An Ominous Ring

The telecom bill signals the government’s authoritarian intent

According to the explanatory note to the telecom bill, 117 crore subscribers make India “the world’s second largest telecommunication ecosystem.” AMARJEET KUMAR SINGH/ANADOLU AGENCY/GETTY IMAGES
25 November, 2022

The British East India Company built the Indian telegraph system. William O’Shaughnessy, who had come to India in 1833 as a 24-year-old assistant surgeon with the Company, is said to have devised the telegraph. He soon started experimenting with electricity, and went on to invent an electric motor and a silver chloride battery. In 1839, he set up a 13½-mile-long demonstration telegraph system near Calcutta. His work did not draw much attention from his bosses, until James Andrew Broun-Ramsay became the governor general and understood its true potential. By 1856, it connected Calcutta, Agra, Bombay, Peshawar and Madras. Well before the British Raj took charge, the telegraph, among other technology, helped tighten the colonial noose over India. It is said to have played a part in helping the British put down Ghadar in 1857. “There is the accursed string that strangles us,” a captured rebel cried, pointing at a telegraph line as he was being led to his death by the British.

The immense power that comes from controlling telecommunications is clear to most governments. If anything, this power has grown exponentially. This is precisely what the draft Indian Telecommunication Bill, 2022 attempts to capitalise on. The explanatory note to the bill points out that 117 crore subscribers make India “the world’s second largest telecommunication ecosystem.” The sector employs over four million people and, according to the government, contributes to about eight percent of India’s gross domestic product. There are three acts that the telecom bill seeks to replace—the Indian Telegraph Act, 1885, the Wireless Telegraphy Act, 1933 and the Telegraph Wires (Unlawful Possession) Act, 1950. The union government has stated it wants to update the sector since the “nature of telecommunication, its usage and technologies have undergone a massive change since the era of ‘telegraph’.” That is hard to disagree with, but we must ask what the nature of the changes being proposed is.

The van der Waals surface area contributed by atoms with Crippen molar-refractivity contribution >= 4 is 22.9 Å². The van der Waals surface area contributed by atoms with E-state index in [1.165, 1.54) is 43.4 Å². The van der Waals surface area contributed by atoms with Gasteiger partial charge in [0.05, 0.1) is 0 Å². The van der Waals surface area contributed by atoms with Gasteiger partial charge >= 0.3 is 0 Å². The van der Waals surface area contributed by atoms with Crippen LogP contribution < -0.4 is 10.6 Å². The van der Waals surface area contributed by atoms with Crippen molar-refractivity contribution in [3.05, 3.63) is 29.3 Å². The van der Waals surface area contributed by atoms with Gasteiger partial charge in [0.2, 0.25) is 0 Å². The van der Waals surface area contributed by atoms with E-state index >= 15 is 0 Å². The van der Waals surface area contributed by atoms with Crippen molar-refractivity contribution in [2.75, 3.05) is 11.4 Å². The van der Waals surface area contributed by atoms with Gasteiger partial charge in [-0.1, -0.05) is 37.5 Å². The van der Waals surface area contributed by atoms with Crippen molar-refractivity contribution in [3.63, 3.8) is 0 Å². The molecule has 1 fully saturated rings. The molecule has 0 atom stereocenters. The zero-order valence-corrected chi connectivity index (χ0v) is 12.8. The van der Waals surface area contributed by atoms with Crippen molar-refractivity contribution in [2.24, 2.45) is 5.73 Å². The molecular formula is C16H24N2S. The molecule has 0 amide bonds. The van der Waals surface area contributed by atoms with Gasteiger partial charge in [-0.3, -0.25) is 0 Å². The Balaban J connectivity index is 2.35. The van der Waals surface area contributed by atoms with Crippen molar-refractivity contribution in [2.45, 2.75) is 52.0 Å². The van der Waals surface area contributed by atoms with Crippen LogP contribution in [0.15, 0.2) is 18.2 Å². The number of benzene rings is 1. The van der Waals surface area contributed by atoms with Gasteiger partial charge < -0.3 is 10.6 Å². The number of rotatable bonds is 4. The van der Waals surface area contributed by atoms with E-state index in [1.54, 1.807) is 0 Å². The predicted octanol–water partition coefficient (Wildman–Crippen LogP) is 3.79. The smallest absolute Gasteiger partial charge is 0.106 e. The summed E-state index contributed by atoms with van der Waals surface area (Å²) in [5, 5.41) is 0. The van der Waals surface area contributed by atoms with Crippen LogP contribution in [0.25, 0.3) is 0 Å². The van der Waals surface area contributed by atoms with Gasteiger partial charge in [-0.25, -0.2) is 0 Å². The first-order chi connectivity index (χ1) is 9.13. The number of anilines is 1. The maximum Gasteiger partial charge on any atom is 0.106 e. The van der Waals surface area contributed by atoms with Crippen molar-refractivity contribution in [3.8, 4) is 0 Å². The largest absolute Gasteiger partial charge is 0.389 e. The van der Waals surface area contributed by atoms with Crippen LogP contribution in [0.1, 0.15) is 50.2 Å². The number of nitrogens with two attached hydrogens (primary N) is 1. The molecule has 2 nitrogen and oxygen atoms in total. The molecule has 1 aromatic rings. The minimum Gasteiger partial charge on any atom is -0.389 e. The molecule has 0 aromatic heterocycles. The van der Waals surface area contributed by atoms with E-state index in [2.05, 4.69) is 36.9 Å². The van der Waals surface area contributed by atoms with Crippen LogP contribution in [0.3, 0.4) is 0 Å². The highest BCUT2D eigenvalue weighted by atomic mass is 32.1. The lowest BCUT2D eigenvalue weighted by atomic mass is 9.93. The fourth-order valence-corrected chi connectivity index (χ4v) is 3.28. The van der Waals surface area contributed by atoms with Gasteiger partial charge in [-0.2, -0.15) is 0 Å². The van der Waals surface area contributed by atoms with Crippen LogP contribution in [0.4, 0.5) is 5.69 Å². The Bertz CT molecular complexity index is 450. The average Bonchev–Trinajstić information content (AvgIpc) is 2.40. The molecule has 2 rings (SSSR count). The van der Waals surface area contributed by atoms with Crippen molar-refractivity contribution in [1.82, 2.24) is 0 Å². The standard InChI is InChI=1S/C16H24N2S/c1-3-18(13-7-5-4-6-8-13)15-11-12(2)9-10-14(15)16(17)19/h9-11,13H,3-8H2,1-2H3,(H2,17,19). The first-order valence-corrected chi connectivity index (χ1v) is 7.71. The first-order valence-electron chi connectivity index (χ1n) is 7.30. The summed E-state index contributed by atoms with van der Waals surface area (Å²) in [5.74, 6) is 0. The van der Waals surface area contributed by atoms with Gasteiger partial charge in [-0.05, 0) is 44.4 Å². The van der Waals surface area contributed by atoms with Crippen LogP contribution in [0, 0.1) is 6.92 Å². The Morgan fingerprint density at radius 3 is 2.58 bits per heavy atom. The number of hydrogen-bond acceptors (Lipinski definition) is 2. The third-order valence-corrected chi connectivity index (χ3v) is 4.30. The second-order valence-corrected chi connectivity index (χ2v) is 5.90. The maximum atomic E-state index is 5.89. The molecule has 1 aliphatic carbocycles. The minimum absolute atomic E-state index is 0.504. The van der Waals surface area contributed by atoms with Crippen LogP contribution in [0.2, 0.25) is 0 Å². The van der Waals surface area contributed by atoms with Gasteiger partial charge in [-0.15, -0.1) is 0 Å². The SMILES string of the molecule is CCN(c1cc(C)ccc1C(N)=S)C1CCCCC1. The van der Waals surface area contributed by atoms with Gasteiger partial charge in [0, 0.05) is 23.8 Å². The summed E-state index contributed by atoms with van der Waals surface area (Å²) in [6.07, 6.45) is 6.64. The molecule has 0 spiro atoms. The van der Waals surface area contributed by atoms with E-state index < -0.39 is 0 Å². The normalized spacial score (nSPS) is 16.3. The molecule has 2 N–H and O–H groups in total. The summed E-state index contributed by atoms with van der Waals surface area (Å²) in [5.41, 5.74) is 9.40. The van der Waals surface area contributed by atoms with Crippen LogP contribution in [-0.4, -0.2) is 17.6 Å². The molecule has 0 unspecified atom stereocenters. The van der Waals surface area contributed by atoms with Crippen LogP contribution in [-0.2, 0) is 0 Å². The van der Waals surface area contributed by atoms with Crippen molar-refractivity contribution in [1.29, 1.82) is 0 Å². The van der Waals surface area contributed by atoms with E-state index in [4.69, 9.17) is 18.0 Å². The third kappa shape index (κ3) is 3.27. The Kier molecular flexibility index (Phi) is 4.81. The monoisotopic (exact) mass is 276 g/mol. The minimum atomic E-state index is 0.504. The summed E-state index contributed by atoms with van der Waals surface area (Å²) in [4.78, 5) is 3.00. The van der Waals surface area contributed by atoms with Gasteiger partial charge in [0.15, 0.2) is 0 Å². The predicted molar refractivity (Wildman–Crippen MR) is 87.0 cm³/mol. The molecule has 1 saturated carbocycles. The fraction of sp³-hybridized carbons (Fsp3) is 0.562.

In some ways, all the stages of India’s many telecommunication revolutions have seen expansions since the 1980s from the Sam Pitroda STD-PCO moment to the advent of the cell phone. Smartphones and cheap data in the 2010s, to Jio’s entry in the sector have further made data accessible and cheap. The direction has typically been to allow the fruits of technology to flow unfettered. The telecom bill, however, signals a breaking point, warning of a sharp constriction in basic freedoms that Indian citizens have taken for granted.

Any means of communication in the modern world inevitably raises questions about freedom of speech and expression, but the preamble of the new bill makes no such reference to it. The European Union’s laws keep the citizen’s autonomy, freedoms, and privacy at the heart of their interventions. The EU has, so far, been the most effective in curbing Silicon Valley’s monopolistic overreach on modern means of communications. In India’s case, we are going down the opposite route. The explanatory note states that the bill “recognizes the globally established principle of exclusive privilege of the Central Government in relation to telecommunication services, telecommunication network, telecommunication infrastructure and spectrum.” It advocates for greater governmental control rather than independent regulation. Invoking the spirit of commerce or efficiency cannot be used to brush aside the essence of telecom—free and safe communication.